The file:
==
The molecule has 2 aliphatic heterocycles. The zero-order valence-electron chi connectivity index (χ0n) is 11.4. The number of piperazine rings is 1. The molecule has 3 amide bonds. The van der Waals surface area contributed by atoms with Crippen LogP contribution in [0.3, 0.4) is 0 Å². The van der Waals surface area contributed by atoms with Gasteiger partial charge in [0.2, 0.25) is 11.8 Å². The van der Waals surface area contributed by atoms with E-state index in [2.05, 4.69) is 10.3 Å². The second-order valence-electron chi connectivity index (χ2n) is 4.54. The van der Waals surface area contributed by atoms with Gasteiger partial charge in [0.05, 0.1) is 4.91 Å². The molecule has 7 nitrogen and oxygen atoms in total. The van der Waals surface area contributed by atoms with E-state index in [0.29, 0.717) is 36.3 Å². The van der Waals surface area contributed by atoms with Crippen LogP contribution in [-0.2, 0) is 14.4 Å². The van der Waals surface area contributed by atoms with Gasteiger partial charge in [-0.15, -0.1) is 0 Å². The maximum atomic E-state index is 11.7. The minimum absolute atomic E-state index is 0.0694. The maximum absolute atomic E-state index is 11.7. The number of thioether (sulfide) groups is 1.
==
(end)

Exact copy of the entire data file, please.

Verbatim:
The molecule has 2 aliphatic heterocycles. The zero-order valence-electron chi connectivity index (χ0n) is 11.4. The number of piperazine rings is 1. The molecule has 3 amide bonds. The van der Waals surface area contributed by atoms with Crippen LogP contribution in [0.3, 0.4) is 0 Å². The van der Waals surface area contributed by atoms with Gasteiger partial charge in [0.2, 0.25) is 11.8 Å². The van der Waals surface area contributed by atoms with E-state index in [2.05, 4.69) is 10.3 Å². The second-order valence-electron chi connectivity index (χ2n) is 4.54. The van der Waals surface area contributed by atoms with Gasteiger partial charge in [0.05, 0.1) is 4.91 Å². The molecule has 7 nitrogen and oxygen atoms in total. The van der Waals surface area contributed by atoms with E-state index in [0.29, 0.717) is 36.3 Å². The van der Waals surface area contributed by atoms with Crippen LogP contribution in [-0.2, 0) is 14.4 Å². The van der Waals surface area contributed by atoms with Gasteiger partial charge in [-0.15, -0.1) is 0 Å². The maximum atomic E-state index is 11.7. The minimum absolute atomic E-state index is 0.0694. The maximum absolute atomic E-state index is 11.7. The number of thioether (sulfide) groups is 1.